Who ever loved that loved not at first sight ? analysis

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English II poem summary Who ever loved that loved not at first sight? This poem starts with the description of the young lovers: the incomparably lovely virgin, Hero, dedicated to the service of the love goddess – she is "Venus' nun"(line 45) -- and the handsome Leander. Both young people are described as having more than human beauty. Hero is so beautiful that the love-god Cupid mistakes her for that most beautiful of the goddesses, his mother Venus. Leander's description is even more extreme, and perhaps a bit bizarre. He is described as so attractive that even men find him beautiful. Marlowe shows his extreme handsomeness as feminine. "Some swore he was a maid in man's attire" (line 85). Later, Marlowe describes him, however, in…show more content…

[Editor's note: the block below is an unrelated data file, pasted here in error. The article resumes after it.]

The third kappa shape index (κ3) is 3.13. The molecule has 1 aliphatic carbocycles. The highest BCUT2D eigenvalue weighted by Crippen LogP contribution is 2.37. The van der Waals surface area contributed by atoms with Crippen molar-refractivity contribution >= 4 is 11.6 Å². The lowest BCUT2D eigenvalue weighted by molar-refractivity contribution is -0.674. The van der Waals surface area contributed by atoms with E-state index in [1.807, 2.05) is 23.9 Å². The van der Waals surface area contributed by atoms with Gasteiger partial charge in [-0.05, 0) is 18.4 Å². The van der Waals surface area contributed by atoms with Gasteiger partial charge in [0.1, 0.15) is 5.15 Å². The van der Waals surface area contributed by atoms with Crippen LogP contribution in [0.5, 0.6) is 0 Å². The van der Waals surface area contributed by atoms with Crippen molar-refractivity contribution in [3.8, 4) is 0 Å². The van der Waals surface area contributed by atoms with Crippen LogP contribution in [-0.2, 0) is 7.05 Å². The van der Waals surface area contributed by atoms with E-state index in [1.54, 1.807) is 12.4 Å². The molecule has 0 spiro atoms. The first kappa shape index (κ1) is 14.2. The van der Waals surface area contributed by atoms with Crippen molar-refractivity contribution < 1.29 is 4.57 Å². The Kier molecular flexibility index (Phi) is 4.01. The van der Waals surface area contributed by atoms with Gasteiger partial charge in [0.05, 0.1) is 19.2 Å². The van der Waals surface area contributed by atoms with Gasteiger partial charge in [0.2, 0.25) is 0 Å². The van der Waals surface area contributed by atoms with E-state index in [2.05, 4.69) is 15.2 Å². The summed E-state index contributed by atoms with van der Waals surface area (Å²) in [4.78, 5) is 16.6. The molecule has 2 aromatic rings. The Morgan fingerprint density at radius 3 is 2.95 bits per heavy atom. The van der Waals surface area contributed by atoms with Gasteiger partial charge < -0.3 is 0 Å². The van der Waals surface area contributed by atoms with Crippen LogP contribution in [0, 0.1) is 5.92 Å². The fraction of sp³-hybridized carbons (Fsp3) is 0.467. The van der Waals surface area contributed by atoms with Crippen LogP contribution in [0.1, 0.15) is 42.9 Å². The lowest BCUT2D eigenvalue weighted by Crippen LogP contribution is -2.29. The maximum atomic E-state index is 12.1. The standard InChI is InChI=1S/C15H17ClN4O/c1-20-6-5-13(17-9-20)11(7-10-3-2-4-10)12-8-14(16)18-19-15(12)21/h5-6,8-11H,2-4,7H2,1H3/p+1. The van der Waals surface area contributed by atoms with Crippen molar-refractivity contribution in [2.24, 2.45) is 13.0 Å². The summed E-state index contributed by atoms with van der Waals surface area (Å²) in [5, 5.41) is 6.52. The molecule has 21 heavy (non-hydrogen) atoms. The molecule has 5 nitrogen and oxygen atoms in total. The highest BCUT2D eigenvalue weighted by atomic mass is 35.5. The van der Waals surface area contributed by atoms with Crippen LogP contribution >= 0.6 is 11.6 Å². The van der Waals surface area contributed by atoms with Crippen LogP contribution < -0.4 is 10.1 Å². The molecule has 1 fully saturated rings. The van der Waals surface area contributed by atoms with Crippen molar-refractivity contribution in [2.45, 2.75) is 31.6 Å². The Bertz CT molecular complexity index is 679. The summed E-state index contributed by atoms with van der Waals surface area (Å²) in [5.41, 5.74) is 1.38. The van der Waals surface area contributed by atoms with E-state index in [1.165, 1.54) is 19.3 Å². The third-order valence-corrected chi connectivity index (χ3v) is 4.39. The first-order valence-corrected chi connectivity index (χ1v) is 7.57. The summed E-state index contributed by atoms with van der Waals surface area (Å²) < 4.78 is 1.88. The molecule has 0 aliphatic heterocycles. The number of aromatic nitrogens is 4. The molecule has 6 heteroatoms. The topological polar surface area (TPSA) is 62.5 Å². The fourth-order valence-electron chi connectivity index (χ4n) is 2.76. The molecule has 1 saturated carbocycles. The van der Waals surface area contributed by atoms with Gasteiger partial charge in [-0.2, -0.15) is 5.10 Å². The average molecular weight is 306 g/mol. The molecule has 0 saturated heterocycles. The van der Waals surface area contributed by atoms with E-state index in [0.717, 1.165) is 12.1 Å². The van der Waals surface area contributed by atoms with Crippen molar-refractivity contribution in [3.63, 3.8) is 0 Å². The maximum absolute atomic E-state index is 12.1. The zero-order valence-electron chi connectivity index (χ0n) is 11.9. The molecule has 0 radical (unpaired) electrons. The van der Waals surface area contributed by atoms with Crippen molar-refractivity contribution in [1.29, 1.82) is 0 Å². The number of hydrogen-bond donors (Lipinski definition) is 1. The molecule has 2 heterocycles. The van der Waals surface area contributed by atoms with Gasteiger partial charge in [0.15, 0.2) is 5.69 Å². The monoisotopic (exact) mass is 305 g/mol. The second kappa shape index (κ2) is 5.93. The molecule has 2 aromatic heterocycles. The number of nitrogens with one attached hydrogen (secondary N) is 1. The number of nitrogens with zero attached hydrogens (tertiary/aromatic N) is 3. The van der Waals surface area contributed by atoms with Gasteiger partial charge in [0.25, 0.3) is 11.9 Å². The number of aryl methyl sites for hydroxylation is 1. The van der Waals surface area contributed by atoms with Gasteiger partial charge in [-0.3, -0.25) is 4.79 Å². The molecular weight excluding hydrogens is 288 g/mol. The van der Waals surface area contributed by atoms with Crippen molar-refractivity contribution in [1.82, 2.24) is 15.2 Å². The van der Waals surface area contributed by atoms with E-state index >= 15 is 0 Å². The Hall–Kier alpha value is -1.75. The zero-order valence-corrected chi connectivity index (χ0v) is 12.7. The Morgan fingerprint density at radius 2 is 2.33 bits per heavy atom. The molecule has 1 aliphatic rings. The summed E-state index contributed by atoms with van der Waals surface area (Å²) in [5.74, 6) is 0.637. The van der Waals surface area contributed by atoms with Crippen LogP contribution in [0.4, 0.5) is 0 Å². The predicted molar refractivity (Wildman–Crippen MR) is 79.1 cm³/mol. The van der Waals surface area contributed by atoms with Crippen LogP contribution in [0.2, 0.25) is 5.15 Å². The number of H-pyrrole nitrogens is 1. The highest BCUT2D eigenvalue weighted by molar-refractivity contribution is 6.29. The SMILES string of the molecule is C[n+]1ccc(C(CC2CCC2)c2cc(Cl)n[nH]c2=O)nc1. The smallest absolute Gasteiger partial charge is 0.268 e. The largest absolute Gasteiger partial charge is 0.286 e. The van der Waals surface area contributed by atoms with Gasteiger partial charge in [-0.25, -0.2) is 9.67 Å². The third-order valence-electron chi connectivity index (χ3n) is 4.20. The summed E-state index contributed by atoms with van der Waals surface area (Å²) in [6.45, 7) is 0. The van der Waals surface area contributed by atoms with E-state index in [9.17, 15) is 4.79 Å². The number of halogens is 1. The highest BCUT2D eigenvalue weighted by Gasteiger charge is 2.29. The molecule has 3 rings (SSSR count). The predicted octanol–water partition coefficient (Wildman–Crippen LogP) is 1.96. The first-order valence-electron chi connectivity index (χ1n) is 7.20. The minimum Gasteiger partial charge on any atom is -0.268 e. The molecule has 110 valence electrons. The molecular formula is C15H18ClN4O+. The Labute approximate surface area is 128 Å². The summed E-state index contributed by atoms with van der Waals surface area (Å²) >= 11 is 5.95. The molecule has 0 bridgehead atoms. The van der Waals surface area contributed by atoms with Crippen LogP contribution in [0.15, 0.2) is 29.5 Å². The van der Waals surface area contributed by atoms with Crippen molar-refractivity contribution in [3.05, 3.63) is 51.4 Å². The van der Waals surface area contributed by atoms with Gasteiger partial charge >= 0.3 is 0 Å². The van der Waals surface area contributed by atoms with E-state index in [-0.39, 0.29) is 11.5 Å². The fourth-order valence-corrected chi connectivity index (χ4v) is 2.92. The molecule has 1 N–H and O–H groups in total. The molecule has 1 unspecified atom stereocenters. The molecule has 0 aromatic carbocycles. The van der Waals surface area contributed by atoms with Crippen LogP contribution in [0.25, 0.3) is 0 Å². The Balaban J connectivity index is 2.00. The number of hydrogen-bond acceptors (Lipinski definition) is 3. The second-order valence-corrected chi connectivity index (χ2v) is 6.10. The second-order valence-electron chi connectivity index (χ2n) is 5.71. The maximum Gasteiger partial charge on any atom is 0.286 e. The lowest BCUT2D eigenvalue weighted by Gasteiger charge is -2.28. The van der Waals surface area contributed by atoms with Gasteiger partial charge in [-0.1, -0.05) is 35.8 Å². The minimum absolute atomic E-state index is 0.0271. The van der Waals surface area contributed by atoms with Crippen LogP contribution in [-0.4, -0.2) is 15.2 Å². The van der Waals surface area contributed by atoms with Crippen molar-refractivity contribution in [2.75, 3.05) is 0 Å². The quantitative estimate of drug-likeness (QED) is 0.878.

Descriptions of sea-nymphs and mermaids, and the wealth under the oceans, ensue. Once Neptune realizes that Leander is almost drowned, and therefore cannot be Ganymede (who was made immortal by Zeus), the god brings Leander back to the surface. Breathing air again, Leander begins to swim toward Sestos, but Neptune follows underneath him, kissing and caressing him at every stroke. Leander is frightened by this and cries out "O let me visit Hero ere I die!" (line 661) Neptune will not relent, and continues caressing him and talking of love. Once again Leander's sexual ambiguity is brought up – he tells Neptune he is no woman. Neptune at last sees that Leander will not give into him, and sadly lets him go. Leander reaches Hero's tower, and knocks on her door. Hero is surprised to find Leander standing there, dripping wet and naked. She brings him inside, and since he is cold she lets him lie next to her in bed. They engage in amorous embraces, but Hero, mindful of the value of her sacred chastity, attempts to hold Leander off for a time. Eventually they are overcome by their feelings, and, though they are both a little unsure of how to proceed, they consummate their love. The poem ends as morning dawns. Analysis Hero and Leander is a poem – an epyllion, that is, a short epic poem – which Marlowe composed based on work by the sixth-century poet Musaeus. The story, of course, is much older, based on various versions of a Greek myth. The narrative itself is
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